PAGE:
Monday, May 31, 2010

(Blogwatch) Freedom of Information: Antidote to Tyranny

Tyranny may change in form, adapting to the milieu in which it must be deployed and exercised, but it never changes in principle. In the olden days, a naked display of power – an army of mercenaries or soldiers – is enough to subdue an uncooperative populace. The tyrant commands through the monopoly of instruments that physically coerce - instruments of hurt, instruments of pain. The constant principle is that the tyrant gets what she wants, no matter the opinion of those whom she rules. This is the very antithesis of democracy.

Read the rest here.

Sunday, May 30, 2010

Farewell My Concubine

Last Friday I met a couple of Japanese filmmakers at a conference. They were here only for the weekeend. Questions. They asked if the food we were having for lunch was 'Filipino.' I said no. Green salad, some bit of chicken with mushrooms and lapu-lapu lathered in cream. No, I said. Not Filipino.

Where does one go to eat authentic Filipino food? I struggled to think of good restaurants. There was Abe. I didn't think Barrio Fiesta served edible food anymore. There was Kanin Club. And...what else?

Where does one go to purchase pirated DVDs? Well. Our collection is quite extensive. I boasted of having seen titles from as far as the Czech Republic.You go to this place in Makati, or this place in Ortigas. Oh and Quiapo of course. You wouldn't find it difficult, the DVDs will come to you.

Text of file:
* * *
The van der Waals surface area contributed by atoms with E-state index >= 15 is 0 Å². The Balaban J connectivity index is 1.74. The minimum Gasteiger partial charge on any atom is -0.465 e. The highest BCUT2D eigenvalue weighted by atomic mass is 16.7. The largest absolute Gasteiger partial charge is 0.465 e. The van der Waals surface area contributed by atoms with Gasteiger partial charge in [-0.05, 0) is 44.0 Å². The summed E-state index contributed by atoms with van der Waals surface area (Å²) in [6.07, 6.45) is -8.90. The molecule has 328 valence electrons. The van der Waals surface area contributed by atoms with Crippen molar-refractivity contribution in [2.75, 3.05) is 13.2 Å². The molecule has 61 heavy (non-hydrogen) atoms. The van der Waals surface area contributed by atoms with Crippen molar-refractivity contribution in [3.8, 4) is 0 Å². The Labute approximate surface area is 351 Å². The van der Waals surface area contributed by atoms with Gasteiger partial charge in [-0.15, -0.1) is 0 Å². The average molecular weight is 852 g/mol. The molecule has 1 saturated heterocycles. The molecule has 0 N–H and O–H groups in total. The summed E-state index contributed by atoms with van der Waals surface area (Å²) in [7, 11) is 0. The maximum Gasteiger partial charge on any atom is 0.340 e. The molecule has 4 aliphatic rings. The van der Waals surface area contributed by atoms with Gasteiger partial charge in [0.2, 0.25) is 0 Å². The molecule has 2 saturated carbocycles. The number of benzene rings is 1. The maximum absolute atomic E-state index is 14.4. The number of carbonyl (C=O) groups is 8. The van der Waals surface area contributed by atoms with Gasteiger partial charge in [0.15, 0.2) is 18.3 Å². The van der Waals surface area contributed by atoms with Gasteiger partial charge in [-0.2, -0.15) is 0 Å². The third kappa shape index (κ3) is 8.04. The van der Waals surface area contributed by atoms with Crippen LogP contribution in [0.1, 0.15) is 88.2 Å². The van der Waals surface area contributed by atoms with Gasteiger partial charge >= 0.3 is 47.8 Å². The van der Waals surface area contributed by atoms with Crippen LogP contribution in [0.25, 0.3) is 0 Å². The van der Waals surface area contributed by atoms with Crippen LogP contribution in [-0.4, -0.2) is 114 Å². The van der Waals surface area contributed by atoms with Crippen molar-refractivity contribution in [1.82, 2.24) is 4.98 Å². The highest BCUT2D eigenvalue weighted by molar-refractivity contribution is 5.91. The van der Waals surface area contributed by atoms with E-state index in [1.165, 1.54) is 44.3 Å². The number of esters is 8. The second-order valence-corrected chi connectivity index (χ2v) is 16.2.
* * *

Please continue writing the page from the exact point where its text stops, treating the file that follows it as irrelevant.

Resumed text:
And where does one go to see "interesting" places? I figured filmmakers might like Cubao X. Mogwai was there. Maybe they had something good screening. But no, they'd already gone there the night before. I blame the heat on the roof deck where we shared a lunch table. I couldn't think of an "interesting" place in all of the city. Well what about the music scene? Where do musicians go to play? There were some places in Makati, but no, I explained, I don't go out anymore. I felt not a bit of shame. I have known you far too long and familiarity has bred ambivalence. My fascination, my appetite for the novelties you offer has waned. No longer a stream of endless possibilities. No longer the malleable paradise of my imaginings. For now.